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Pakistan Is Wary Over New U.S. Policy

Posted in Uncategorized by malaysiasms on April 6, 2009

The American allegations and the Pakistani response are, to a certain degree, an effort by both sides to stake out their positions as they prepare to thrash out the details of the benchmarks to be set under U.S. President Barack Obama’s new strategy for overcoming the Taliban and al Qaeda and stabilizing Afghanistan and Pakistan.

The stakes for both sides are enormous. American officials say the war in Afghanistan will be decided in the Pakistani tribal borderlands where the Taliban and al Qaeda dominate. Islamic militants, meanwhile, are stepping up their attacks in Pakistan’s heartland, prompting U.S. and Pakistani officials to warn that the country’s very existence is at risk.

Illustrating the threat, a senior Pakistani Taliban commander, Hakimullah Mehsud, warned Sunday that the militants would carry out two suicide attacks a week like the one seen a day earlier in Pakistan’s capital unless the U.S. stops launching missile strikes against militant leaders in the mountains along Pakistan’s border with Afghanistan. In Saturday’s attack, a suicide bomber penetrated a paramilitary police post in the heavily guarded heart of Islamabad, killing eight people just kilometers from the presidential palace.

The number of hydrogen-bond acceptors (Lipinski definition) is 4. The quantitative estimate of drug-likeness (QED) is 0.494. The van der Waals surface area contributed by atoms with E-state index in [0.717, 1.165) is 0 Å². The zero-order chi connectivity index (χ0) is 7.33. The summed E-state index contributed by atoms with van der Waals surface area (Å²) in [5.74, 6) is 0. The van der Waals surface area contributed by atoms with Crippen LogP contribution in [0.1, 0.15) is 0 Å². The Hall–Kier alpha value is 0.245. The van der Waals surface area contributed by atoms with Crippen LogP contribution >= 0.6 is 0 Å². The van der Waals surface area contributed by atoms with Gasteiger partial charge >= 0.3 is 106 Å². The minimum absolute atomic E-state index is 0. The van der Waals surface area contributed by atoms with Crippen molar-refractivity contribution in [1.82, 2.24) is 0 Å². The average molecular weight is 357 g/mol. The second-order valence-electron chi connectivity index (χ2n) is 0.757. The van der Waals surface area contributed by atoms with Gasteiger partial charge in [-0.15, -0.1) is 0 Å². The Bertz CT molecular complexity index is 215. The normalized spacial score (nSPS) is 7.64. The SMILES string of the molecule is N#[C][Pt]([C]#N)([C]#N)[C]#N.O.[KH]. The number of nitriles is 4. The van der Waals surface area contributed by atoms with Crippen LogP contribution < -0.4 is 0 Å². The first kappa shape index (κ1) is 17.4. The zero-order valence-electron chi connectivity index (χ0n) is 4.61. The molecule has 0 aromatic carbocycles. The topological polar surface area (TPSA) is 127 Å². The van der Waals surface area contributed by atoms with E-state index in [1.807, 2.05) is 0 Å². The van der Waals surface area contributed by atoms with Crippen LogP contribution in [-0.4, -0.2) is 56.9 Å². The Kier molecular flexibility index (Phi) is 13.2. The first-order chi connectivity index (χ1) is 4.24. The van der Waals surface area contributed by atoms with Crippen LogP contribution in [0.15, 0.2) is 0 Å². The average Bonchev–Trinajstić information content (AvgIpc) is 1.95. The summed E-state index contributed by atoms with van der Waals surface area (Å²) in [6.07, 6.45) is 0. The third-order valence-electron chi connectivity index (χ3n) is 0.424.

Hours earlier, a suicide car bomber wounded three soldiers at the gate of an army base in the tribal areas. And on Sunday, a suicide bombing at a crowded Shiite Muslim mosque south of Islamabad killed at least 22 people. Those two attacks appeared to be unrelated to Mr. Mehsud’s threat, made in a phone call to the Associated Press from an undisclosed location.

The new U.S. policy includes billions of dollars in fresh military and development aid for Islamabad. Washington says it plans to closely monitor how the money is spent. Richard Holbrooke, the U.S. State Department’s special representative on Afghanistan and Pakistan, and Adm. Mike Mullen, the chairman of the U.S. Joint Chiefs of Staff, are due in Islamabad this week for the first face-to-face talks between top officials from the two countries since Mr. Obama announced his plan late last month.

With Pakistani officials frustrated at what they say are heavy-handed American efforts to dictate strategy for fighting the militants, officials on both sides are trying to head off a breakdown in relations that could scuttle the Obama administration’s ambitious plans.

“I refuse to accept the premise, a false premise, that the Pakistani state is the problem,” said a senior Pakistani official in a recent interview, his upper lip quivering in anger. “Any diplomatic strategy that is premised on this will not work.”

The official said private meetings with senior officials from the new U.S. administration have so far been cordial. But that tone wouldn’t last if the public accusations against Pakistan persisted, the official said.

While both sides agree on the broader aim of neutralizing Islamic militants, the latest back-and-forth between U.S. and Pakistani officials is a reminder that eight years after the U.S. fight against the Taliban and al Qaeda began, sharp differences remain over the best way to defeat them.